The great municipal seduction of QS

For Québec solidaire, with less than five months to go before the next election, the new group of elected community officials is an opportunity not to be missed.

In the eyes of QS, there is finally an environment here that the CAQ empire seems to be able to crack.

Mayors, led by Quebec’s Bruno Marchand, held up the dragee for the prime minister and his ministers, calling their city speeches “populist,” “misleading,” and “dangerous.”

Reluctance and criticism that add up to one of the central themes of QS: the fight against climate change, which would bring with it a new view of the city. Qsist activists in Quebec would regret betting everything on Jackie Smith, the chair of the municipal version of QS, Transition Quebec, who got elected, but alone.

In addition, the speeches and complaints of the “new mayors” underpin QS’s rhetoric that the CAQ is “outdated”.


Hence the intense effort at Great Deception made by Gabriel Nadeau-Dubois yesterday at the Union of Quebec Municipalities convention. A dripping flirt indeed!

For example, GND began his speech by revealing that he is often asked which politician inspires him.

Rene Levesque? Robert Bourassa? At least not Maurice Duplessis, he specified as an arrow after François Legault. Then he claimed, with a touch of ingratitude, that “I have always found it strange that in politics we must inevitably have to look to the past for inspiration”. (All of this is reminiscent of the famous revolutionary slogan: “Let’s wipe the slate clean of the past”!)

Gazing at the space populated by these newly elected officials and newly elected officials, the qsist leader became sycophantic: “A few months ago I found the answer to my question. It is here in this room: I, my inspiration, am the mayors transforming Quebec here and now. »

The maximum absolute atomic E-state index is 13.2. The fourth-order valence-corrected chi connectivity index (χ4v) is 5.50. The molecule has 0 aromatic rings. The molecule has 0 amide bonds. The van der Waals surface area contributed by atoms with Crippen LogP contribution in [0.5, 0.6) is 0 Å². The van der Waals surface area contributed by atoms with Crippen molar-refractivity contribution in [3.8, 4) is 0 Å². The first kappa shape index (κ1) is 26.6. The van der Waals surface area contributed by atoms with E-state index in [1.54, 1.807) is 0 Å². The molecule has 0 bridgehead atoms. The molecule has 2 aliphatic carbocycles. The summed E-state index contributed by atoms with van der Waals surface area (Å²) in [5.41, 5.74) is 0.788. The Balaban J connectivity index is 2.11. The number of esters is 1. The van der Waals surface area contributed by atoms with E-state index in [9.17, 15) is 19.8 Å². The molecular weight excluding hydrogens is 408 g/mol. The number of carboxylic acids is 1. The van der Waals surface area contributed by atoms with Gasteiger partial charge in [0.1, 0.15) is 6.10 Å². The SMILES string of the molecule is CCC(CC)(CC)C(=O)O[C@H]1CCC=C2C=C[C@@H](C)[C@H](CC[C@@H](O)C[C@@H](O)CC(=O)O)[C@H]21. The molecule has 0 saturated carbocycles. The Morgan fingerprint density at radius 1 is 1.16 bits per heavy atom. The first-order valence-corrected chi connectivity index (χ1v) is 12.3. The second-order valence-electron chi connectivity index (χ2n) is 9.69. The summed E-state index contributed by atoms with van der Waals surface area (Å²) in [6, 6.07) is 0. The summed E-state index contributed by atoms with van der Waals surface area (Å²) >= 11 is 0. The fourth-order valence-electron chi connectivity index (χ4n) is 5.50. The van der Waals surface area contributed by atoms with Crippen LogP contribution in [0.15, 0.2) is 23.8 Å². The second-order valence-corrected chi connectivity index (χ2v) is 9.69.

His speech was steeped in a sort of lyricism and ended on this note: “You deserve a government that brings the same hope, a government that speaks the same language as you do. Imagine all the things we could do together. »


In the past, it was primarily the PLQ that vied intensely for the communal world. The Charest government created the CRE (Regional Conference of Elected Officials) in 2003, which they have found to be valuable antennas throughout Quebec.

With the changing of the guard in towns and villages, QS sees the elected community representatives as a relay, a healing base; and a way to better penetrate certain regions.

The party even recruited one of the famous new mandate holders as a candidate: Philippe Pagé, mayor of Saint-Camille, who will wear the orange color in Richmond.

However, the affections’ electoral impact in the communal world is by no means guaranteed. The Couillard government – no doubt forgivable for scrapping the CREs – fully adopted the discourse of ‘local government’, ‘tailor made’, not ‘wall to wall’, from 2015 onwards. It has even enacted laws to that effect. Not to mention metropolitan and capital city specific legislation.

The profits for the PLQ? We’re still looking for her.

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